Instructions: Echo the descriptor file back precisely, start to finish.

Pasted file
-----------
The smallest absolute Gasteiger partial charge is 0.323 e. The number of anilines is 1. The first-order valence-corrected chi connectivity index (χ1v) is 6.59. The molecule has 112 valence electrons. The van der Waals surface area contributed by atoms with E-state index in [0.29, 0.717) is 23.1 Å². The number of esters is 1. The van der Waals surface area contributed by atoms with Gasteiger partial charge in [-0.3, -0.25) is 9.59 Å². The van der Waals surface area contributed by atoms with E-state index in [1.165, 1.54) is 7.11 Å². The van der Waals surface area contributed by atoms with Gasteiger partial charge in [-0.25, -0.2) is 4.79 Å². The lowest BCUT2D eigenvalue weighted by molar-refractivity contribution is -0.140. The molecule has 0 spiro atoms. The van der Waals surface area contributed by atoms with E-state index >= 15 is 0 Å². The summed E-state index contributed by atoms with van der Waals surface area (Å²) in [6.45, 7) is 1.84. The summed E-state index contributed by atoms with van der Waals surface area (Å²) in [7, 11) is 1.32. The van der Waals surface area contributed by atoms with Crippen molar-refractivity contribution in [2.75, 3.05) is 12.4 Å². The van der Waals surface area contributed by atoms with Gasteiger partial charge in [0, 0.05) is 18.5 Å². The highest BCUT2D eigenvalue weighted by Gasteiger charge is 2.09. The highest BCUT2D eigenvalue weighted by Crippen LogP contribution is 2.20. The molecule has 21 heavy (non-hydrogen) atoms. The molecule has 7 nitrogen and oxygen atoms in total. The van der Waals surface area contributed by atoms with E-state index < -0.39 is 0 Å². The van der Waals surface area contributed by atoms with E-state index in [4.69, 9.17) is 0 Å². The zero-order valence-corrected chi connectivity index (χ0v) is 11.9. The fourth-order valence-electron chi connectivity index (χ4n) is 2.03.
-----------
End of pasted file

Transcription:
The smallest absolute Gasteiger partial charge is 0.323 e. The number of anilines is 1. The first-order valence-corrected chi connectivity index (χ1v) is 6.59. The molecule has 112 valence electrons. The van der Waals surface area contributed by atoms with E-state index in [0.29, 0.717) is 23.1 Å². The number of esters is 1. The van der Waals surface area contributed by atoms with Gasteiger partial charge in [-0.3, -0.25) is 9.59 Å². The van der Waals surface area contributed by atoms with E-state index in [1.165, 1.54) is 7.11 Å². The van der Waals surface area contributed by atoms with Gasteiger partial charge in [-0.25, -0.2) is 4.79 Å². The lowest BCUT2D eigenvalue weighted by molar-refractivity contribution is -0.140. The molecule has 0 spiro atoms. The van der Waals surface area contributed by atoms with E-state index >= 15 is 0 Å². The summed E-state index contributed by atoms with van der Waals surface area (Å²) in [6.45, 7) is 1.84. The summed E-state index contributed by atoms with van der Waals surface area (Å²) in [7, 11) is 1.32. The van der Waals surface area contributed by atoms with Crippen molar-refractivity contribution in [2.75, 3.05) is 12.4 Å². The van der Waals surface area contributed by atoms with Gasteiger partial charge in [0, 0.05) is 18.5 Å². The highest BCUT2D eigenvalue weighted by Gasteiger charge is 2.09. The highest BCUT2D eigenvalue weighted by Crippen LogP contribution is 2.20. The molecule has 21 heavy (non-hydrogen) atoms. The molecule has 7 nitrogen and oxygen atoms in total. The van der Waals surface area contributed by atoms with E-state index < -0.39 is 0 Å². The van der Waals surface area contributed by atoms with E-state index in [4.69, 9.17) is 0 Å². The zero-order valence-corrected chi connectivity index (χ0v) is 11.9. The fourth-order valence-electron chi connectivity index (χ4n) is 2.03.